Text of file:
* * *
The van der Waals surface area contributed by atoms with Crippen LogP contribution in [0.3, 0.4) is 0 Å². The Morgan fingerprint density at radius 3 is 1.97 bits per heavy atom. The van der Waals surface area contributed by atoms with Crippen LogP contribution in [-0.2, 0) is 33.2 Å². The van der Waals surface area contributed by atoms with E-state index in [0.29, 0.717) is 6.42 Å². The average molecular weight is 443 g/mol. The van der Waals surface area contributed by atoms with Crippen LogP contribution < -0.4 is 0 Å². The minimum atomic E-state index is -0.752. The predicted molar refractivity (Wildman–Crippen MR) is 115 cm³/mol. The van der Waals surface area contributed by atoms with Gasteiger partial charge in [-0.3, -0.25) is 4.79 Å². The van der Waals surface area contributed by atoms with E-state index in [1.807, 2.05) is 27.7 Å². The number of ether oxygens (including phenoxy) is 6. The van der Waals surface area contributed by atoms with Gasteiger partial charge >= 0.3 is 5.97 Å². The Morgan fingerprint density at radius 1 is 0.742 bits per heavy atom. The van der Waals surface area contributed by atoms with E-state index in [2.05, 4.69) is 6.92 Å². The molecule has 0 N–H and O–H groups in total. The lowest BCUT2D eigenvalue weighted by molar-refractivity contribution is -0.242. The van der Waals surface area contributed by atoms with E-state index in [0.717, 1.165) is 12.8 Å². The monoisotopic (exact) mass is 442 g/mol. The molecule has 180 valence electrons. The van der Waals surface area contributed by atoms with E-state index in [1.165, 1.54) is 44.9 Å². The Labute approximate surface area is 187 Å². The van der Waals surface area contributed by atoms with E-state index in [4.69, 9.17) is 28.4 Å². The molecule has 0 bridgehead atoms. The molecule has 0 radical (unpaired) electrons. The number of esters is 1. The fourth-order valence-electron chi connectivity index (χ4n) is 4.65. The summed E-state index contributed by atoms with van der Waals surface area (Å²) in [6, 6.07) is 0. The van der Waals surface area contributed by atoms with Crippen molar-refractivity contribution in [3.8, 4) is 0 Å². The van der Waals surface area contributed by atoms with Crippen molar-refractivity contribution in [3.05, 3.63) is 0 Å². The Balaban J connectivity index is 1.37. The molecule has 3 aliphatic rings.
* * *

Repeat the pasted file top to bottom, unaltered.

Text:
The van der Waals surface area contributed by atoms with Crippen LogP contribution in [0.3, 0.4) is 0 Å². The Morgan fingerprint density at radius 3 is 1.97 bits per heavy atom. The van der Waals surface area contributed by atoms with Crippen LogP contribution in [-0.2, 0) is 33.2 Å². The van der Waals surface area contributed by atoms with E-state index in [0.29, 0.717) is 6.42 Å². The average molecular weight is 443 g/mol. The van der Waals surface area contributed by atoms with Crippen LogP contribution < -0.4 is 0 Å². The minimum atomic E-state index is -0.752. The predicted molar refractivity (Wildman–Crippen MR) is 115 cm³/mol. The van der Waals surface area contributed by atoms with Gasteiger partial charge in [-0.3, -0.25) is 4.79 Å². The van der Waals surface area contributed by atoms with E-state index in [1.807, 2.05) is 27.7 Å². The number of ether oxygens (including phenoxy) is 6. The van der Waals surface area contributed by atoms with Gasteiger partial charge >= 0.3 is 5.97 Å². The Morgan fingerprint density at radius 1 is 0.742 bits per heavy atom. The van der Waals surface area contributed by atoms with E-state index in [2.05, 4.69) is 6.92 Å². The molecule has 0 N–H and O–H groups in total. The lowest BCUT2D eigenvalue weighted by molar-refractivity contribution is -0.242. The van der Waals surface area contributed by atoms with E-state index in [0.717, 1.165) is 12.8 Å². The monoisotopic (exact) mass is 442 g/mol. The molecule has 180 valence electrons. The van der Waals surface area contributed by atoms with E-state index in [1.165, 1.54) is 44.9 Å². The Labute approximate surface area is 187 Å². The van der Waals surface area contributed by atoms with E-state index in [4.69, 9.17) is 28.4 Å². The molecule has 0 bridgehead atoms. The molecule has 0 radical (unpaired) electrons. The number of esters is 1. The fourth-order valence-electron chi connectivity index (χ4n) is 4.65. The summed E-state index contributed by atoms with van der Waals surface area (Å²) in [6, 6.07) is 0. The van der Waals surface area contributed by atoms with Crippen molar-refractivity contribution in [3.8, 4) is 0 Å². The van der Waals surface area contributed by atoms with Crippen molar-refractivity contribution in [3.05, 3.63) is 0 Å². The Balaban J connectivity index is 1.37. The molecule has 3 aliphatic rings.